This book is impressively detailed, showing women's experience of demobilisation and the aftermath of armed conflict - an often neglected area of military study relating to women - as well as their feelings about morality, their male counterparts, uniforms, duties and a slew of other subjects.
It is to be expected that many edited collections of essays will be somewhat disparate in content and approach whatever the overall framework. This volume, however, is even more disparate than most.
How should we read the Crusades? The question begs a host of others, not least how do we read them, in the light of how we have read them in the past. Beginning as a historian of how the Crusades were regarded in their own high mediaeval time, Elizabeth Siberry has more recently constituted herself the historian of how they have since been regarded in our own.
John Charmley is, of course, no stranger to controversy.... How tempting it would be to begin a review of his latest book in this vein.
Research into the origins of the First World War, like the work undertaken on most controversial historical topics, is subject, at least to some extent, to the dictates of scholarly fashion. Thus, it was that, not so long ago, much of the writing on this issue focused on the cultural factors that, it is said, predisposed the people of Europe to rush headfirst towards the precipice.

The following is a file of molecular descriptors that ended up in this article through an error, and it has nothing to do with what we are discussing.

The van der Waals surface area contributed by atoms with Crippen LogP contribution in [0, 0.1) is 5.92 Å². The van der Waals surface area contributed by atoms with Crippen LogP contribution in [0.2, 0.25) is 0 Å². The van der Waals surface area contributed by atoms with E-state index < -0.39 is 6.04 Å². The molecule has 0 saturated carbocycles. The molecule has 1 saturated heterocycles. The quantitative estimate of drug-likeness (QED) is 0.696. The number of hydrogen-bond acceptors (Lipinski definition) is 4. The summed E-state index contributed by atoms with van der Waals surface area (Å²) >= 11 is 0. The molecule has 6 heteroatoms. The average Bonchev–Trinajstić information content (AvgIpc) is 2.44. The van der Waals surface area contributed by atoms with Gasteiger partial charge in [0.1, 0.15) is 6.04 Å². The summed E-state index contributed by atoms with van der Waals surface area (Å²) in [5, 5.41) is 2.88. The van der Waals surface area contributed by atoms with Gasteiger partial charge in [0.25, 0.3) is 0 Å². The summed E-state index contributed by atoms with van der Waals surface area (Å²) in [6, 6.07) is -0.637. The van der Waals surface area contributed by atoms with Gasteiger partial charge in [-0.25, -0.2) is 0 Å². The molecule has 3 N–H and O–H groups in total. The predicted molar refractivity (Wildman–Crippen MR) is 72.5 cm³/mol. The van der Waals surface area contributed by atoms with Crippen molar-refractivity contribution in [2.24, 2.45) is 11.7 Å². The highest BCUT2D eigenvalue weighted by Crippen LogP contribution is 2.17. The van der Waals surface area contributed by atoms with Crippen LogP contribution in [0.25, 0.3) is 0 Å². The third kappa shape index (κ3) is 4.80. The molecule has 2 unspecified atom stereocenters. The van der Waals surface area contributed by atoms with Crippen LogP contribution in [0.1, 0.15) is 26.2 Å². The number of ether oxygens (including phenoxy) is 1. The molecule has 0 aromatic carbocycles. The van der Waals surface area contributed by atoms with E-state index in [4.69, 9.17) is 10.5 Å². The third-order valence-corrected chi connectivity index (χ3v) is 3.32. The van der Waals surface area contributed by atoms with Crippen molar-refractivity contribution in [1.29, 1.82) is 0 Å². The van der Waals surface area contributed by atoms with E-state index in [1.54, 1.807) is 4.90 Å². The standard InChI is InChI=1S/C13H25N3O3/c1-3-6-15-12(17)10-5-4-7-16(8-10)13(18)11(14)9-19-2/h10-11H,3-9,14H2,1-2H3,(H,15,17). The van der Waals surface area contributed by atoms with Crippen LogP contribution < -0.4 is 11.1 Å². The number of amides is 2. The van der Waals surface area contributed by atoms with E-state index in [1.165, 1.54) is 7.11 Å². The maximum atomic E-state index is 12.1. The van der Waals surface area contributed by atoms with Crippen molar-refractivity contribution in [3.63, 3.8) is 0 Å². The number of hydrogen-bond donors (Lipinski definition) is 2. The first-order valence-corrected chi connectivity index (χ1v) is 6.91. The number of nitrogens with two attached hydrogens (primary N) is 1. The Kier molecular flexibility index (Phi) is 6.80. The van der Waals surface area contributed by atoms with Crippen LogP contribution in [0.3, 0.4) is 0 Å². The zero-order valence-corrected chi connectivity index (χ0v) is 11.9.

In reviewing Mark Cornwall's monumental study of 'front propaganda by and against the Habsburg Monarchy in the First World War, I feel I ought to register a certain personal interest.
I first came into contact with Jo Laycock’s Imagining Armenia when I received the Manchester University Press catalogue and found it listed on the page after my book.
Chris Pearson’s Mobilizing Nature: The Environmental History of War and Militarization in Modern France is a recent offering from the ever-growing subfield of environmental history that is focusing on the relationship between militaries, war and environment.
The comparative history of empires has become a very popular subject in recent years, provoking interesting debates on the origins of the globalization process and on the future of post-Cold War international relations.(1) The focus on empires has also provided a constructive way to reassess the role of Europe in world history, going beyond the traditional great narrat